Smith W. Higgins
He went to Staten Island to join the 132nd New York State Volunteers, also referred to as Spinola's Brigade, after the general who led them. Parts of the regiment were made up of Iroquois Indians who were recruited off of Seneca and Tuscarora reservations.
Higgins was quickly promoted to 3rd Corporal on September 9, 1862. Soon after, on September 28, the regiment moved to Washington, D.C. On October 4, the regiment boarded a transport to a station near Suffolk, Virginia. Later that month, Higgins' company was ordered to do a reconnaissance to the Blackwater River. They left on October 30 with three days' rations, and returned November 1. Company B formed part of an expedition that again went to the Blackwater, and was held in reserve at the skirmish at Zuni.
In December, the 132nd was ordered to New Bern, a major railroad terminal in eastern North Carolina. The men remained there until February. They set up camp behind entrenchments to the right of Fort Totten, where they were able to command the front approach to New Bern. While there, Higgins was promoted to 1st Corporal, on January 19, 1863.
On March 6, 1863, the company formed part of an expedition to Pollacksville, Trenton and Young's Cross Roads, returning on March 10. They were involved in light skirmishing, but there were no casualties. During April, the regiment engaged in a series of expeditions, but there was no fighting.
On May 23rd, 1863, the regiment was ordered to support the 58th Massachusetts at Bachellor's Creek. Colonel Jones, leader of the 58th, was killed in action, and some of his forces began to withdraw. The 132nd advanced, however, and pushed the Confederates back to Kingston, North Carolina. Higgins' regiment remained at Bachellor's Creek from June through August.
After passing an exam, Higgins transferred to the U.S. Signal Corps, on August 28, 1863, by order of Major General Foster. The role of the Signal Corps was to send important information quickly. In the early days of the Civil War, Generals relied on dispatches delivered by horseback. This process was both slow and unreliable. The Signal Corps devised a way of sending information quickly. The Corps would follow the army and set up forward observation posts on high ground, allowing the men to observe the enemy through high-powered telescopes. A soldier using a flag on a long pole then sent a message to a central relay station. A dip of the flag to the right or left indicated a number; these numbers stood for letters that then made up the message. The message was then sent by telegraph from the central station to headquarters. At night, the men used poles with torches, rather than flags. This, unfortunately, made them excellent targets for sharpshooters. Nevertheless, the Signal Corps served a very important role in the Civil War.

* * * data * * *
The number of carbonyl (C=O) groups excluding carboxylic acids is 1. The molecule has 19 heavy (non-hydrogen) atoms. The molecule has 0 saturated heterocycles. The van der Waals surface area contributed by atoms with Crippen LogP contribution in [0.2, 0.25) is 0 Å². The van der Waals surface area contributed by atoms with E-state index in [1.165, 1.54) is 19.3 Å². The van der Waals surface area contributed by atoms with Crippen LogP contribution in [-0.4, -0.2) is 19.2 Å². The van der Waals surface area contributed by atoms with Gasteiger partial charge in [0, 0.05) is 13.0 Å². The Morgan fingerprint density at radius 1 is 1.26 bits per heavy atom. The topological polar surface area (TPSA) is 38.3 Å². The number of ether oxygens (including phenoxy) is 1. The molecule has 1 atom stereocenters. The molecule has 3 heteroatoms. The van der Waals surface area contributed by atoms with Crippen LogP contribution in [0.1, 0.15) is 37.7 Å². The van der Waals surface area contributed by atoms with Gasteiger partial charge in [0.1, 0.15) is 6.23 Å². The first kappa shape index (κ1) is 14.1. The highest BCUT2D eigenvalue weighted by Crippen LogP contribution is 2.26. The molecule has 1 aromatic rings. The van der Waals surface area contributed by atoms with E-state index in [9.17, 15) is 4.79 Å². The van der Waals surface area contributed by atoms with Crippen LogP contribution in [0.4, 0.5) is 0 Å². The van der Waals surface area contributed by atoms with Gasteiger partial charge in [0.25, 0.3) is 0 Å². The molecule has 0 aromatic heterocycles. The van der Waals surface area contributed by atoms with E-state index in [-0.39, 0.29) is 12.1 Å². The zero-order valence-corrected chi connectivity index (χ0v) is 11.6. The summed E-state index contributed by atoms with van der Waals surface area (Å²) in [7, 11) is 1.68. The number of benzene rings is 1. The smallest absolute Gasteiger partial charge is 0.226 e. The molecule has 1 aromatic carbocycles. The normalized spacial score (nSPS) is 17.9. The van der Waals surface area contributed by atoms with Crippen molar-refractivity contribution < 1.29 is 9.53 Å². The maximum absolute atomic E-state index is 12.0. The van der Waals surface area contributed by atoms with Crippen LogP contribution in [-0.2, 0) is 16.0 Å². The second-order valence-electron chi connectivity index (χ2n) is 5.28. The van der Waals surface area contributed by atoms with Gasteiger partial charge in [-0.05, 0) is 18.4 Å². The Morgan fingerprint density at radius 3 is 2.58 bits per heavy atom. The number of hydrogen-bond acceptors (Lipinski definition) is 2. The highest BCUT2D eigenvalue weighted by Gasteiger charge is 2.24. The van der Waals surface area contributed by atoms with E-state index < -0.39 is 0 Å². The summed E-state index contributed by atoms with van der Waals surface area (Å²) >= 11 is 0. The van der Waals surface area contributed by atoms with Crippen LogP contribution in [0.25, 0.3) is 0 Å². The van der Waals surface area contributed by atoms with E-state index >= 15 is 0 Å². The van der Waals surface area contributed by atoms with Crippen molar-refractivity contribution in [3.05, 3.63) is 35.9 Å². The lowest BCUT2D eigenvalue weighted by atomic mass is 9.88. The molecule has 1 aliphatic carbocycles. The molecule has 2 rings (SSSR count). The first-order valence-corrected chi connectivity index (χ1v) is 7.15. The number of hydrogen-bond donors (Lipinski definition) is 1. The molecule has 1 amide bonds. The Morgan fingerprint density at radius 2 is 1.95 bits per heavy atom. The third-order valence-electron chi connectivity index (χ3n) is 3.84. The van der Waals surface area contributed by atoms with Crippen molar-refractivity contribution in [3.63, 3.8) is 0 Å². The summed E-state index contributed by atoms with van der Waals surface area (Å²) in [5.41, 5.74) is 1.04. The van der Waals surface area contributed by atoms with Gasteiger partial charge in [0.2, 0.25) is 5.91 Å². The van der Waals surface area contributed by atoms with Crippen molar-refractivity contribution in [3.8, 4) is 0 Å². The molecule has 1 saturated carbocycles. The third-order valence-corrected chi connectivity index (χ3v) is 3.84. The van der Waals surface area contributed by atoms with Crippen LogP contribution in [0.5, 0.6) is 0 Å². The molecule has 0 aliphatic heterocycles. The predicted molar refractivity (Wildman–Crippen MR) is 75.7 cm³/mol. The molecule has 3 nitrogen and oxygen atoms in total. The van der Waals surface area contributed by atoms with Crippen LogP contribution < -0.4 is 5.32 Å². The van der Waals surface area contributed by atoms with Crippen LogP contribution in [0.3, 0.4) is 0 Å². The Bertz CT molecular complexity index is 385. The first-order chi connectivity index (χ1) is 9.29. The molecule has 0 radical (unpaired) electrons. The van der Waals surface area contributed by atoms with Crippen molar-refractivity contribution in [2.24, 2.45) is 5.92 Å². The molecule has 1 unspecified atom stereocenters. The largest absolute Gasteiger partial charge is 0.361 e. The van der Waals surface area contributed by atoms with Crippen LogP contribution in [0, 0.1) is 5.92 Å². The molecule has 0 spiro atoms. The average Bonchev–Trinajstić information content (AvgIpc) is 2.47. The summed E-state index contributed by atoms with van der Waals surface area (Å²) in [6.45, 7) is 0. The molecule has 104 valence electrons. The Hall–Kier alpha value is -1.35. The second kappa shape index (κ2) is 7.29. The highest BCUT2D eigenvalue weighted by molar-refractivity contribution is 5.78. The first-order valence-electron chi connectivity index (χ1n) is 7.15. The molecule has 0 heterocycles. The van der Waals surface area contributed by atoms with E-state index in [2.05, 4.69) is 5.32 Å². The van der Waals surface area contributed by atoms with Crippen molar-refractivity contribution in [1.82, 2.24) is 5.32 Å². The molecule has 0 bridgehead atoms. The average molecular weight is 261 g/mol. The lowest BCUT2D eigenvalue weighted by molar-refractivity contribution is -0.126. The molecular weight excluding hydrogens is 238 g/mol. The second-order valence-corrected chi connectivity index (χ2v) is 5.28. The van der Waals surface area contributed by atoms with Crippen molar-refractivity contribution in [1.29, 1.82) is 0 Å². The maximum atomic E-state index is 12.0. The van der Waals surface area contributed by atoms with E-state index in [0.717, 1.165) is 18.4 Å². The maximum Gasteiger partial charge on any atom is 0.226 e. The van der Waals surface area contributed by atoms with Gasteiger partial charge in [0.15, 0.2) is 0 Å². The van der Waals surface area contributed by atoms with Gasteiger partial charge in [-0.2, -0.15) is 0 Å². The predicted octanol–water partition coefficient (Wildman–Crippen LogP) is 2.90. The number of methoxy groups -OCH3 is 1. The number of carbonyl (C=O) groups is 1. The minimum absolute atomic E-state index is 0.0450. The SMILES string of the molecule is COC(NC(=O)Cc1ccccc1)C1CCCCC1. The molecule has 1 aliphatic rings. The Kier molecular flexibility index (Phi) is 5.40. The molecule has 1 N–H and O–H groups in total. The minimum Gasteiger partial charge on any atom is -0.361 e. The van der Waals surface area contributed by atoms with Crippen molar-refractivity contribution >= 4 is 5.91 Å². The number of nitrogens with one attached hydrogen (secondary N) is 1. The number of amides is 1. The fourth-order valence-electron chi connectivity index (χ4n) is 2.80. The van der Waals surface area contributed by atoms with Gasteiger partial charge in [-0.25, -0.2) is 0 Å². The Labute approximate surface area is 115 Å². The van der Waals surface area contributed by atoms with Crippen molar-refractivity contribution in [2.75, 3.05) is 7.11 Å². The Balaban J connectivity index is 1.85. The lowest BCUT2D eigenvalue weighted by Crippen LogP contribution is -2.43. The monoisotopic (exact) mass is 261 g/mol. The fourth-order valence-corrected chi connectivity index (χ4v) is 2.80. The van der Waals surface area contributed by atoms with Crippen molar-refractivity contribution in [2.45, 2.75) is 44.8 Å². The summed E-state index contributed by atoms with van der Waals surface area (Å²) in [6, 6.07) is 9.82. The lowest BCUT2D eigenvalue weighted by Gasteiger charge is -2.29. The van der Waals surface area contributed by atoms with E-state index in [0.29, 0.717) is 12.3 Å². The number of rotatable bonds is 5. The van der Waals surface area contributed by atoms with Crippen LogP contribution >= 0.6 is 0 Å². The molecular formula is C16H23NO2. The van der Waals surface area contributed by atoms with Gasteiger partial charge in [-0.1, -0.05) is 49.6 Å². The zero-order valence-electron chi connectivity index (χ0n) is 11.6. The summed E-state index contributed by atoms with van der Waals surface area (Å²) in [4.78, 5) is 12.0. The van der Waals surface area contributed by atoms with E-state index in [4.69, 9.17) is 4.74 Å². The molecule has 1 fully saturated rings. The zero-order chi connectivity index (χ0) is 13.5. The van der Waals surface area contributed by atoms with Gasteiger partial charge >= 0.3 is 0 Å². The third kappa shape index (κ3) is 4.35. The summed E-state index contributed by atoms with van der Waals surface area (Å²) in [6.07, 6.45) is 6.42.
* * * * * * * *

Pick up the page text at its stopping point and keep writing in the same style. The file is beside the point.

Higgins was assigned to Captain Clum of the Signal Corps. After a year, he was granted furlough on August 31, 1864. After his return, Higgins contracted malarial fever and was treated at the regimental hospital in Bachelor's Creek by Dr. Rice. He was later moved to Foster General Hospital, where he was declared unfit for duty in March of 1865. When the war ended, Higgins was discharged from the army on June 30, 1865, in Georgetown.
Smith Higgins then returned to his wife
and son in Yaphank. They had three more children: Anne,
born March 8, 1867; Charles, born April 8, 1873; and
Wilson, born August 7, 1882. Higgins was an active
community and church member in Yaphank. He completed the
1890 U.S. Census for Yaphank and surrounding areas. He
was also elected and served as the Yaphank school clerk
Smith W. Higgins passed away at the age of seventy-eight on July 23, 1908, after suffering from chronic bronchitis. He was buried in Yaphank.